These definitions of populist parties take as their starting point the ideology of these parties, while our approach to challenger parties focuses on the position of parties within the system, as either challenger or dominant parties. We argue that we can learn about the recent rise of populist parties by first exploring what the current wave of populist challengers has in common with earlier waves, then by discussing two core strategies of contemporary challenger parties, before finally considering the implications for European democracies.
Are challenger parties on the rise? Media coverage of challenger parties, especially those on the populist radical right in countries such as Austria, France, Italy, and the Netherlands, may have given the impression that the traditional European party systems have almost entirely imploded. Yet a closer empirical examination of this claim suggests that patterns of party competition are more stable than recent events would possibly suggest. If we plot the vote share by party families over the last one hundred years, we can see that the ‘traditional’ party families, the conservative/Christian democrats, the socialist/social democrats, and the liberals still dominate West European party politics. This is illustrated in Figure 1, which displays the share of the vote gained by traditional party families in parliamentary elections from 1918 to 2019.
The picture that emerges from Figure 1 is that the three major party families were dominant from the 1920s to the late 1970s, with party fragmentation beginning in the early 1980s and becoming more apparent over the last decade. However, even within this picture of relative stability, we can observe shifting patterns. The 1920s and 1930s saw the rise of the social democrats and, in some countries, the rise of the far right. In the post-war 1940s, stronger radical left parties emerged and the liberals went into decline. The 1980s can be characterized by the emergence of the green party family along with the radical right, while in the 2010s, the radical left and the radical right grew stronger as the social democratic party family waned. Each of these shifts represents a wave of challenges to the dominant political order, which have important parallels with recent developments.
At first glance, the current wave of populist parties on the right and the left may appear to have little in common with the most quintessential mainstream party family, the social democratic family. Yet, at the close of the 19th century, when they emerged as a challenger force in Europe, the social democrat parties also grew out of a division . The divide was within the socialist movement, between those who insisted upon political revolution as a precondition for the achievement of socialist goals and those who maintained that a gradual or evolutionary path to socialism was both possible and desirable . The dominant parties at the time were liberal, conservative, and Christian democratic parties, and to challenge their dominance, the social democratic parties employed many of the political entrepreneurial strategies that we see challenger parties using today.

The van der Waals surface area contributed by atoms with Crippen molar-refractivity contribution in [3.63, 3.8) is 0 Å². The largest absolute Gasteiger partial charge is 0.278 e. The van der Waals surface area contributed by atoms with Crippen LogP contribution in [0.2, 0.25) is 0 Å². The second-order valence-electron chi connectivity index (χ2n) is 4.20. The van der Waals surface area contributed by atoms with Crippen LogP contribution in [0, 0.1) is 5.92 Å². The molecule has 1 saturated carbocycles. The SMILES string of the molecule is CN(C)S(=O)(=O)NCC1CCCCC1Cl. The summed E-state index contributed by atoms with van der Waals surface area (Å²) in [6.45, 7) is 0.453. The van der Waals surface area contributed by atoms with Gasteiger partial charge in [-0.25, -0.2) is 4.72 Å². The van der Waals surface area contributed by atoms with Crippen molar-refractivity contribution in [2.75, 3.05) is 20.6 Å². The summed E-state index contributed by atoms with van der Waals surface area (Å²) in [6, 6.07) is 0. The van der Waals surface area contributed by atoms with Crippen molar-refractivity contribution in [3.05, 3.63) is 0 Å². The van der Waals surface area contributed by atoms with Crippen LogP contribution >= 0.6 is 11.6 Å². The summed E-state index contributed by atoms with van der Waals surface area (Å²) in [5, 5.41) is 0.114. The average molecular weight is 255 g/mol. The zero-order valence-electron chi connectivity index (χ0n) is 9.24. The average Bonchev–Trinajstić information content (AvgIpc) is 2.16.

First, they were issue entrepreneurs. They had radical objectives involving a complete restructuring of the economy and society through social revolution and the abolition of classes. Second, social democratic parties were inherently anti-establishment in their rhetoric , given that as long as workers were denied full political rights, the ambitions of the social democratic movement were fundamentally at odds with the political establishment. They used both parliamentary and insurrectionary methods to achieve their core goal of workers’ suffrage, including general strikes, all of which used rhetoric aimed at the establishment. Indeed, in the early years social democratic parties were considered a danger to the established political and economic system. In Germany, for example, Chancellor Otto von Bismarck attempted to outlaw the social democrats in 1878 for their pro-revolution, anti-monarchy sentiments.
As social democratic parties became more dominant in the early 20th century, their political strategies evolved. From being outsiders that had helped to define a new political battleground, they were now insiders trying to defend the status quo , having entered office and made universal suffrage a reality. This meant anti-establishment rhetoric became muted, with social democratic parties now committed to parliamentary democracy as a way of achieving incremental political change. Alongside this, many social democratic parties also formed coalitions with other parties, which had a moderating influence on their own policies and rhetoric. This growth in power, however, created a dilemma: the working class was not sufficiently numerous to guarantee electoral victory, but their social-democratic policies were intended almost solely to appeal to the working classes . They chose the pragmatic route out of this dilemma, attempting to appeal to a broader electorate, diluting their original class-based policies .